Former San Francisco resident, Janelyn Dasig was sentenced to four years of Federal prison time for her part in defrauding several Wells Fargo Banks inTreasure Valley, Idaho. Dasig (27) pleaded guilty to charges of aggravated identity theft and bank fraud.
She admitted that she went to branches of the bank in Eagle,Nampa and Boise with falsified IDs. Using her fraudulent personas, she made withdrawals from bank accounts that did not belong to her. The fake ID cards featured Janelyn’s picture along with the names of the real customers and their personal information. She used these means to withdraw $18,300 approximately.
The authorities arrested both Dasig and her companion Luisa Lamonthe (29), a former resident of Oakland. A third accomplice, Justine Lingatong will face trial for the same charges in January, 2012.
What is Bank Fraud?
According to Section 1344, Chapter 63, Part I, Title 18, of the U.S Code, a person who knowingly executes or tries to execute a scheme to deceptively defraud a financial institution in order to obtain funds, assets, credits, securities or any other property under the custody of a financial institution through fraudulent means is considered guilty of bank fraud. This is also applicable to property owned by the financial institution. The penalty for bank fraud is a maximum fine of $1 million and the maximum prison sentence is 30 years. In some cases both a fine and prison time are parts of the sentence.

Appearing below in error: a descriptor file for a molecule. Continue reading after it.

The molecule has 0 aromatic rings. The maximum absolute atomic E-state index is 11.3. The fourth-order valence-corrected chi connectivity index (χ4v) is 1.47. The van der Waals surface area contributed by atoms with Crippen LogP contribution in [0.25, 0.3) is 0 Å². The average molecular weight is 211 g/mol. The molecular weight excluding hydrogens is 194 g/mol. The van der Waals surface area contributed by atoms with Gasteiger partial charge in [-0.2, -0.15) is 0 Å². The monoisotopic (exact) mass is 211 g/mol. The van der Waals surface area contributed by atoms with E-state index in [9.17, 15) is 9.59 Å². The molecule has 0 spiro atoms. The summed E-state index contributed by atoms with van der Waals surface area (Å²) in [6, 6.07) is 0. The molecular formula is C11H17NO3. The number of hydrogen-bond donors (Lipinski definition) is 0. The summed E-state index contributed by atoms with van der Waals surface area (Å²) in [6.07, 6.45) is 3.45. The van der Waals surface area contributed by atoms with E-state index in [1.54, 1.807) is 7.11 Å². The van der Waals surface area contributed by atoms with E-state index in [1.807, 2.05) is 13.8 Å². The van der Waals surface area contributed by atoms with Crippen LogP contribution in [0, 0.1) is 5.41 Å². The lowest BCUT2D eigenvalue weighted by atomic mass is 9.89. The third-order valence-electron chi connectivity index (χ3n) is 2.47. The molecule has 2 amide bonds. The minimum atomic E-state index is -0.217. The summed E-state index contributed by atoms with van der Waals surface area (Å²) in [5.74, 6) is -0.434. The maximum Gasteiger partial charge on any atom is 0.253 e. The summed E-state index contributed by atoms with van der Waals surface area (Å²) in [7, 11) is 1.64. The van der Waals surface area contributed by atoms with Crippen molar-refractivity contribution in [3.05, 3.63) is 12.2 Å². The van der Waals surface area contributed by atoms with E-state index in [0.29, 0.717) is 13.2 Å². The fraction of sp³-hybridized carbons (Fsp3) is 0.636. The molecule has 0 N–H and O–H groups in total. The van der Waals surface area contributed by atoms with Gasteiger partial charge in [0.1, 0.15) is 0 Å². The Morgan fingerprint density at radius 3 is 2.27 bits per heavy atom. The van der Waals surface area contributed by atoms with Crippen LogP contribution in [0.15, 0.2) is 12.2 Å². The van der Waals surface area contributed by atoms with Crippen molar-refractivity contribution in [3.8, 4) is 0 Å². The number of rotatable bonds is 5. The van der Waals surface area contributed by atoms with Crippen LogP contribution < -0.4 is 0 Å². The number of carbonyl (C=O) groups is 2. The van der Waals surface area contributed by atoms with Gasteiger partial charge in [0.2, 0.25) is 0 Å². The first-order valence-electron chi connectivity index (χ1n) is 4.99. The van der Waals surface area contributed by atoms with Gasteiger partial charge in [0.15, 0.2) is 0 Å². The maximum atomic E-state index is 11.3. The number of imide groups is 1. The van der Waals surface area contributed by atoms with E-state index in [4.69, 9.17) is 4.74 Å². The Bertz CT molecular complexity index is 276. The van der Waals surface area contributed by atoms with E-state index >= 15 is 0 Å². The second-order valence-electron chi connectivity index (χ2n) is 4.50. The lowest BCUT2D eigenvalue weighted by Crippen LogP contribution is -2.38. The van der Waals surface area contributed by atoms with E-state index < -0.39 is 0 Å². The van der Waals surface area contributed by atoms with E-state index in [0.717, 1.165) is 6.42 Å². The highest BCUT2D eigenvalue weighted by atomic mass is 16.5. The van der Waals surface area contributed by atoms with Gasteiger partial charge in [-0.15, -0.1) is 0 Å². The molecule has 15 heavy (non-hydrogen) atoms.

What is Aggravated Identity Theft?
According to Title 18, Part I, Chapter 47, Section 1028A of the United States Code, a person guilty of aggravated identity theft is someone who knowingly uses identification that belongs to another person illegally. The penalty for this is a two year prison term without probation.